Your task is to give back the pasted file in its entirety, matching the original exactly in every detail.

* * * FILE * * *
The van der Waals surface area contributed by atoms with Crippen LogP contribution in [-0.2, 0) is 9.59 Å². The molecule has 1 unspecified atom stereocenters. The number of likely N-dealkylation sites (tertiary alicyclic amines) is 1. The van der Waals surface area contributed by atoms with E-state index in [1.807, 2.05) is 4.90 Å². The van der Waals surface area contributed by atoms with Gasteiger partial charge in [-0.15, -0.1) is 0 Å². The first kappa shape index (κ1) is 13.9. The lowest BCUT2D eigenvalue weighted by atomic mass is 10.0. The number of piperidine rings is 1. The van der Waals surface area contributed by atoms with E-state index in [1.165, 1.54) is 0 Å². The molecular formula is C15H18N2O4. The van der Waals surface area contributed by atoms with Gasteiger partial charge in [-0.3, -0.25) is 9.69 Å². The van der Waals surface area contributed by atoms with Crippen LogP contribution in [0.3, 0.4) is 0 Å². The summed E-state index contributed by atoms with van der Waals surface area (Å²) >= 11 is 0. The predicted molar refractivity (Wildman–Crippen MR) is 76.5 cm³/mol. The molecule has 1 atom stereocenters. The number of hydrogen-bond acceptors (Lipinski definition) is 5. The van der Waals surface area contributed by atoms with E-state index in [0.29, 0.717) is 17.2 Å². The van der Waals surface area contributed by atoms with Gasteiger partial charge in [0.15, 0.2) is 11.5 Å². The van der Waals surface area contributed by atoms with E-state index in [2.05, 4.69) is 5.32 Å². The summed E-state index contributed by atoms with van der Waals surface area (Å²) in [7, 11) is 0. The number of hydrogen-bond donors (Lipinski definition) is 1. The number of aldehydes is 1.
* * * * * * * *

The van der Waals surface area contributed by atoms with Crippen LogP contribution in [-0.2, 0) is 9.59 Å². The molecule has 1 unspecified atom stereocenters. The number of likely N-dealkylation sites (tertiary alicyclic amines) is 1. The van der Waals surface area contributed by atoms with E-state index in [1.807, 2.05) is 4.90 Å². The van der Waals surface area contributed by atoms with Gasteiger partial charge in [-0.15, -0.1) is 0 Å². The first kappa shape index (κ1) is 13.9. The lowest BCUT2D eigenvalue weighted by atomic mass is 10.0. The number of piperidine rings is 1. The van der Waals surface area contributed by atoms with E-state index in [1.165, 1.54) is 0 Å². The molecular formula is C15H18N2O4. The van der Waals surface area contributed by atoms with Gasteiger partial charge in [-0.3, -0.25) is 9.69 Å². The van der Waals surface area contributed by atoms with Crippen LogP contribution in [0.3, 0.4) is 0 Å². The summed E-state index contributed by atoms with van der Waals surface area (Å²) >= 11 is 0. The predicted molar refractivity (Wildman–Crippen MR) is 76.5 cm³/mol. The molecule has 1 atom stereocenters. The number of hydrogen-bond acceptors (Lipinski definition) is 5. The van der Waals surface area contributed by atoms with E-state index in [0.29, 0.717) is 17.2 Å². The van der Waals surface area contributed by atoms with Gasteiger partial charge in [0.15, 0.2) is 11.5 Å². The van der Waals surface area contributed by atoms with E-state index in [2.05, 4.69) is 5.32 Å². The summed E-state index contributed by atoms with van der Waals surface area (Å²) in [7, 11) is 0. The number of hydrogen-bond donors (Lipinski definition) is 1. The number of aldehydes is 1.